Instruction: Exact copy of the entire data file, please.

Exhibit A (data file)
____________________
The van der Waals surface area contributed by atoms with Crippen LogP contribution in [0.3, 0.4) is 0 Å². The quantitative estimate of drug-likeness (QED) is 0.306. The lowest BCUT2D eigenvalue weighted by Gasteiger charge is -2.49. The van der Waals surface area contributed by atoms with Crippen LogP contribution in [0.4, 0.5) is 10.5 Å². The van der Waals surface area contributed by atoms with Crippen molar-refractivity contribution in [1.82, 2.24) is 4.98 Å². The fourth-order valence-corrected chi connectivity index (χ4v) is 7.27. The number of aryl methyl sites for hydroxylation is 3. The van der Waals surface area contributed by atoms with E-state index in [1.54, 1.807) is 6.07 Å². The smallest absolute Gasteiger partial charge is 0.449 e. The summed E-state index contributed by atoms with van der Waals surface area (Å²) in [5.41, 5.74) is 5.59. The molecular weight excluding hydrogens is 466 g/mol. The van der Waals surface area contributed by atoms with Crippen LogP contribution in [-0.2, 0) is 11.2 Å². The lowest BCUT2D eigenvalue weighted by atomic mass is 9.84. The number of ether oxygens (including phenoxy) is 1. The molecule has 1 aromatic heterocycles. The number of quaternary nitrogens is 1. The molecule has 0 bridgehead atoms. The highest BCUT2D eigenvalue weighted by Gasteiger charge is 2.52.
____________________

The van der Waals surface area contributed by atoms with Crippen LogP contribution in [0.3, 0.4) is 0 Å². The quantitative estimate of drug-likeness (QED) is 0.306. The lowest BCUT2D eigenvalue weighted by Gasteiger charge is -2.49. The van der Waals surface area contributed by atoms with Crippen LogP contribution in [0.4, 0.5) is 10.5 Å². The van der Waals surface area contributed by atoms with Crippen molar-refractivity contribution in [1.82, 2.24) is 4.98 Å². The fourth-order valence-corrected chi connectivity index (χ4v) is 7.27. The number of aryl methyl sites for hydroxylation is 3. The van der Waals surface area contributed by atoms with E-state index in [1.54, 1.807) is 6.07 Å². The smallest absolute Gasteiger partial charge is 0.449 e. The summed E-state index contributed by atoms with van der Waals surface area (Å²) in [5.41, 5.74) is 5.59. The molecular weight excluding hydrogens is 466 g/mol. The van der Waals surface area contributed by atoms with Crippen LogP contribution in [-0.2, 0) is 11.2 Å². The lowest BCUT2D eigenvalue weighted by atomic mass is 9.84. The number of ether oxygens (including phenoxy) is 1. The molecule has 1 aromatic heterocycles. The number of quaternary nitrogens is 1. The molecule has 0 bridgehead atoms. The highest BCUT2D eigenvalue weighted by Gasteiger charge is 2.52.